What a Witness Does
As a witness giving evidence in Court, your duty is to answer questions put to you by lawyers, prosecutors or the Judge truthfully. You should not alter your evidence to benefit anyone or try to influence the evidence of any other witness.
What to Wear
Dress neatly and decently. If you want more advice on what to wear, ask the lawyer or prosecutor who requested you to give evidence as a witness.
What a Subpoena is
A subpoena is an order that a person attend Court on a specified date and time to give evidence as a witness. Sometimes, a subpoena requires the person to produce documents and if so, the subpoena will state the documents which you are required to produce.
What to Do When You Receive a Subpoena
Unless the subpoena is set aside by the Court, it is compulsory for you to attend Court on the stipulated day and every other day of the hearing until the case is completed. If you fail to attend, you will be guilty of contempt of Court and may be fined or imprisoned.
You may contact the firm of solicitors that served the subpoena on you and speak to the lawyer to discuss the case. Find out from the lawyer the type of questions that you will be asked and where the hearing will be held. If necessary, arrange to meet the lawyer to discuss the case.
You may be asked to make a sworn statement of the evidence that you are to give in Court.
If you have to apply for leave and have difficulties, the lawyer may be able to give you a letter to assist you in obtaining leave. If the hearing in Court is for more than one day, find out from the lawyer approximately when you are required to attend Court so that your time may be saved.
Trials in Court are conducted in English. If you require an interpreter, inform the lawyer so that he or she can ensure that an interpreter is made available on the day of the hearing.
Usually, witnesses wait outside the courtroom or in a special waiting room. Prior to giving evidence, do not discuss the case with anyone who has witnessed the ongoing proceedings (including other witnesses who have already given evidence). When it is your turn to give evidence, the lawyer, prosecutor or a court clerk will call your name. You will be shown where to stand or sit.
In the Witness Box
When you enter the witness box, a court official will ask you to 'tell the truth, the whole truth and nothing but the truth'. (If you are a Christian, you will be asked to swear on the Bible).
Address the Judge as 'Your Honour'.
Giving evidence can be a slow and tiring process. What you say may have to be written down as you say it. Your answers are to be addressed to the Judge. The Judge will want to make notes. Speak slowly, clearly, and ensure that the judge is able to record evidence.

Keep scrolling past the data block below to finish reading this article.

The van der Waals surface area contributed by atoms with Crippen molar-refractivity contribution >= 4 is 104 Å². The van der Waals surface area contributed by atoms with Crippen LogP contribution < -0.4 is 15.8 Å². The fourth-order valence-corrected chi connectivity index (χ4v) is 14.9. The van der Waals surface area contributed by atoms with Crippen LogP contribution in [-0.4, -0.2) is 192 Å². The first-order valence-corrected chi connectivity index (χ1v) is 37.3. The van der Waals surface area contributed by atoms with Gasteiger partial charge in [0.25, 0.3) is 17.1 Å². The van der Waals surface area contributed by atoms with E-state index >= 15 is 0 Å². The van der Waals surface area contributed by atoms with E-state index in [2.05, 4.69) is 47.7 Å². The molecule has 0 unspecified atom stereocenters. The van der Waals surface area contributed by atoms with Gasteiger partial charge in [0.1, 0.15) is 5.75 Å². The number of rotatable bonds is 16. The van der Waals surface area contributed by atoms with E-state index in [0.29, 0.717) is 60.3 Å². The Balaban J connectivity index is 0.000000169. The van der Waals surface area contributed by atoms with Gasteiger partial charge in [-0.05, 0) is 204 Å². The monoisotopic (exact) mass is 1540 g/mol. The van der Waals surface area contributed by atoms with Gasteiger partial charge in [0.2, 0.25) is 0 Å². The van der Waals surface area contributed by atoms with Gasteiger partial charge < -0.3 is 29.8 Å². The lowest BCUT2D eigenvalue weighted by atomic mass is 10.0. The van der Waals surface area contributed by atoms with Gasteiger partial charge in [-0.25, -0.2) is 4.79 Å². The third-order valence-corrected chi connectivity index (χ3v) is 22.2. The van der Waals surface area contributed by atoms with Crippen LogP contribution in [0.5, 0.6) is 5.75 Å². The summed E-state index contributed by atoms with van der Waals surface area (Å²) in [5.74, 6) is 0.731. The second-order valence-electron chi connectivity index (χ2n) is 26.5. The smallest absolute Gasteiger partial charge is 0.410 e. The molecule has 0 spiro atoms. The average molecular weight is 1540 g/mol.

There are three stages in the giving of evidence from the witness box.
- Examination-in-chief - This is the first stage. The lawyer or prosecutor who asked you to come to Court will ask you for your full name, address and occupation so that everyone in the Court knows who you are. Then he or she will question you. If you have already given a sworn statement, you may be asked to confirm the contents of your sworn statement.
- Cross-examination - In the second stage, lawyers representing other parties of the case or the prosecutor may then ask you questions. They may also refer you to various documents and ask you questions about these documents. When the lawyer says 'I put it to you that ...', he or she is putting his or her case to you as per their client's version of facts. Do not get upset by this. If you disagree, say so.
- Re-examination - Lastly, the lawyer or prosecutor, who asked you questions in the examination-in-chief, may question you some more to clarify matters arising from the cross-examination.
At any time during the proceedings, the Judge may also question you.
When You are Giving Evidence
Keep calm. Speak slowly. This will help you to say exactly what you mean.
Although lawyers ask the questions, always direct your answers to the Judge.
If you do not know, say so. You can use 'I am not sure', 'I do not know', or 'I cannot remember' depending on the situation. Do not guess.
Do not let any question or person irritate you or make you angry. He or she may get you to say something he or she wants you to say. Just tell the truth. Do not argue.
Try to answer questions simply. If you have not heard the question clearly, ask for it to be repeated. If you do not understand the question, ask for an explanation. If you wish to explain your answer in detail, ask the Judge for permission to do so.
If you need time to read a document before answering a question, ask the Judge for more time.
Do not joke.
Tell the truth. It is your duty to tell the truth. If you lie in Court, you will be charged for telling lies in Court ('perjury') and fined or imprisoned.
After Giving Evidence
When you have completed giving evidence, you may leave the witness stand with the permission of the Judge. However, the Judge may order that you be recalled as a witness, if necessary.
It may be inconvenient for you to give evidence in Court. For instance, you may need to take leave from work or get someone to look after the children. But your duty as a witness is important. Discuss your difficulties with the lawyer or prosecutor who wants you to give evidence or with your own lawyer. Ask about expenses. You will be allowed to claim a reasonable sum to recover your expenses of going to, remaining at, and returning from Court.
Remember, by coming forward as a witness, you are assisting the Court and doing your duty as a responsible member of society.